Gut Peptide GLP-1 and Its Analogue, Exendin-4, Decrease Alcohol Intake and Reward

Rozita H. Shirazi, Suzanne L. Dickson, Karolina P. Skibicka

Research output: Contribution to journalArticle

64 Citations (Scopus)

Abstract

Glucagon-like-peptide-1 (GLP-1) is a gut- and neuro-peptide with an important role in the regulation of food intake and glucose metabolism. Interestingly, GLP-1 receptors (GLP-1R) are expressed in key mesolimbic reward areas (including the ventral tegmental area, VTA), innervated by hindbrain GLP-1 neurons. Recently GLP-1 has emerged as a potential regulator of food reward behavior, an effect driven by the mesolimbic GLP-1Rs. Its role in other reward behaviors remains largely unexplored. Since a considerable overlap has been suggested for circuitry controlling reward behavior derived from food and alcohol we hypothesized that GLP-1 and GLP-1Rs could regulate alcohol intake and alcohol reward. We sought to determine whether GLP-1 or its clinically safe stable analogue, Exendin-4, reduce alcohol intake and reward. To determine the potential role of the endogenous GLP-1 in alcohol intake we evaluated whether GLP-1R antagonist, Exendin 9-39, can increase alcohol intake. Furthermore, we set out to evaluate whether VTA GLP-1R activation is sufficient to reduce alcohol intake. Male Wistar rats injected peripherally with GLP-1 or Exendin-4 reduced their alcohol intake in an intermittent access two bottle free choice drinking model. Importantly, a contribution of endogenously released GLP-1 is highlighted by our observation that blockade of GLP-1 receptors alone resulted in an increased alcohol intake. Furthermore, GLP-1 injection reduced alcohol reward in the alcohol conditioned place preference test in mice. To evaluate the neuroanatomical substrate linking GLP-1 with alcohol intake/reward, we selectively microinjected GLP-1 or Exendin 4 into the VTA. This direct stimulation of the VTA GLP-1 receptors potently reduced alcohol intake. Our findings implicate GLP-1R signaling as a novel modulator of alcohol intake and reward. We show for the first time that VTA GLP-1R stimulation leads to reduced alcohol intake. Considering that GLP-1 analogues are already approved for clinical use, this places the GLP system as an exciting new potential therapeutic target for alcohol use disorders.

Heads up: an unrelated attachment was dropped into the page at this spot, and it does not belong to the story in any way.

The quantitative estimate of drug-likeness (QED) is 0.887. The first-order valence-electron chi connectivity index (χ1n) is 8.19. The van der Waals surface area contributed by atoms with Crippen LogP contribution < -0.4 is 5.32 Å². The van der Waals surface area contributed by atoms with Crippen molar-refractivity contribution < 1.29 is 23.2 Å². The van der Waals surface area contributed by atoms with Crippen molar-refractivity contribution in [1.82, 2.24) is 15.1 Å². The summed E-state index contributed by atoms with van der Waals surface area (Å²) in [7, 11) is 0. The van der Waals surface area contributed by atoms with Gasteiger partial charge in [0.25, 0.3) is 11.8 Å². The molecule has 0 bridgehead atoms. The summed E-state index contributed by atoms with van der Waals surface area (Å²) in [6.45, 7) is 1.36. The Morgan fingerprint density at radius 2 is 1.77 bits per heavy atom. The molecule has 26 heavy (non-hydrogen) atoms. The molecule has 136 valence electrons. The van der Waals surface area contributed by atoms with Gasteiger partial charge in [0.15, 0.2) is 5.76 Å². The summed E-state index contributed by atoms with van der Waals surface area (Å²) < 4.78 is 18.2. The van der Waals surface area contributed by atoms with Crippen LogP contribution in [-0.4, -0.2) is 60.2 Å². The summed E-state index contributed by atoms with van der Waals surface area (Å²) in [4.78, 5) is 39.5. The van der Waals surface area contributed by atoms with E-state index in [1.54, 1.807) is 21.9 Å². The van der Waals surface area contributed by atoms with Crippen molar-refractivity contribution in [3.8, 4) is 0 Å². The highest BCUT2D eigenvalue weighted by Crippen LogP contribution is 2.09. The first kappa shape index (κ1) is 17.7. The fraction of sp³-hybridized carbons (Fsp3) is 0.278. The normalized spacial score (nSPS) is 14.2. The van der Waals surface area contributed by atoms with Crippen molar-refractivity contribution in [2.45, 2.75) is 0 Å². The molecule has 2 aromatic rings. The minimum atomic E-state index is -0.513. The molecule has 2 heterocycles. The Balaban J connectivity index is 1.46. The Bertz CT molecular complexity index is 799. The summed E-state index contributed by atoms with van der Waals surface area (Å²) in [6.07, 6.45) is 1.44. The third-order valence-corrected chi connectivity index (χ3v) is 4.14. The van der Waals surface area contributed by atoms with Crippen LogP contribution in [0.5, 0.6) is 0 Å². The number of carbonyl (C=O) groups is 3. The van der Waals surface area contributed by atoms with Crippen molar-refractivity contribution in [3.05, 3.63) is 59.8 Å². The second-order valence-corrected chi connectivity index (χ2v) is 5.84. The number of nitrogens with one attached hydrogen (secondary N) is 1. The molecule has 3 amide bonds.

Original languageEnglish (US)
Article numbere61965
JournalPloS one
Volume8
Issue number4
DOIs
StatePublished - Apr 16 2013

Fingerprint

Glucagon-Like Peptides
glucagon-like peptide 1
Glucagon-Like Peptide 1
Reward
Peptides
digestive system
Alcohols
peptides
Ventral Tegmental Area
alcohols
receptors
exenatide
alcohol drinking
Appetite Regulation
Food
Rhombencephalon

All Science Journal Classification (ASJC) codes

  • Biochemistry, Genetics and Molecular Biology(all)
  • Agricultural and Biological Sciences(all)
  • General

Cite this

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title = "Gut Peptide GLP-1 and Its Analogue, Exendin-4, Decrease Alcohol Intake and Reward",
abstract = "Glucagon-like-peptide-1 (GLP-1) is a gut- and neuro-peptide with an important role in the regulation of food intake and glucose metabolism. Interestingly, GLP-1 receptors (GLP-1R) are expressed in key mesolimbic reward areas (including the ventral tegmental area, VTA), innervated by hindbrain GLP-1 neurons. Recently GLP-1 has emerged as a potential regulator of food reward behavior, an effect driven by the mesolimbic GLP-1Rs. Its role in other reward behaviors remains largely unexplored. Since a considerable overlap has been suggested for circuitry controlling reward behavior derived from food and alcohol we hypothesized that GLP-1 and GLP-1Rs could regulate alcohol intake and alcohol reward. We sought to determine whether GLP-1 or its clinically safe stable analogue, Exendin-4, reduce alcohol intake and reward. To determine the potential role of the endogenous GLP-1 in alcohol intake we evaluated whether GLP-1R antagonist, Exendin 9-39, can increase alcohol intake. Furthermore, we set out to evaluate whether VTA GLP-1R activation is sufficient to reduce alcohol intake. Male Wistar rats injected peripherally with GLP-1 or Exendin-4 reduced their alcohol intake in an intermittent access two bottle free choice drinking model. Importantly, a contribution of endogenously released GLP-1 is highlighted by our observation that blockade of GLP-1 receptors alone resulted in an increased alcohol intake. Furthermore, GLP-1 injection reduced alcohol reward in the alcohol conditioned place preference test in mice. To evaluate the neuroanatomical substrate linking GLP-1 with alcohol intake/reward, we selectively microinjected GLP-1 or Exendin 4 into the VTA. This direct stimulation of the VTA GLP-1 receptors potently reduced alcohol intake. Our findings implicate GLP-1R signaling as a novel modulator of alcohol intake and reward. We show for the first time that VTA GLP-1R stimulation leads to reduced alcohol intake. Considering that GLP-1 analogues are already approved for clinical use, this places the GLP system as an exciting new potential therapeutic target for alcohol use disorders.",
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Gut Peptide GLP-1 and Its Analogue, Exendin-4, Decrease Alcohol Intake and Reward. / Shirazi, Rozita H.; Dickson, Suzanne L.; Skibicka, Karolina P.

In: PloS one, Vol. 8, No. 4, e61965, 16.04.2013.

Research output: Contribution to journalArticle

TY - JOUR

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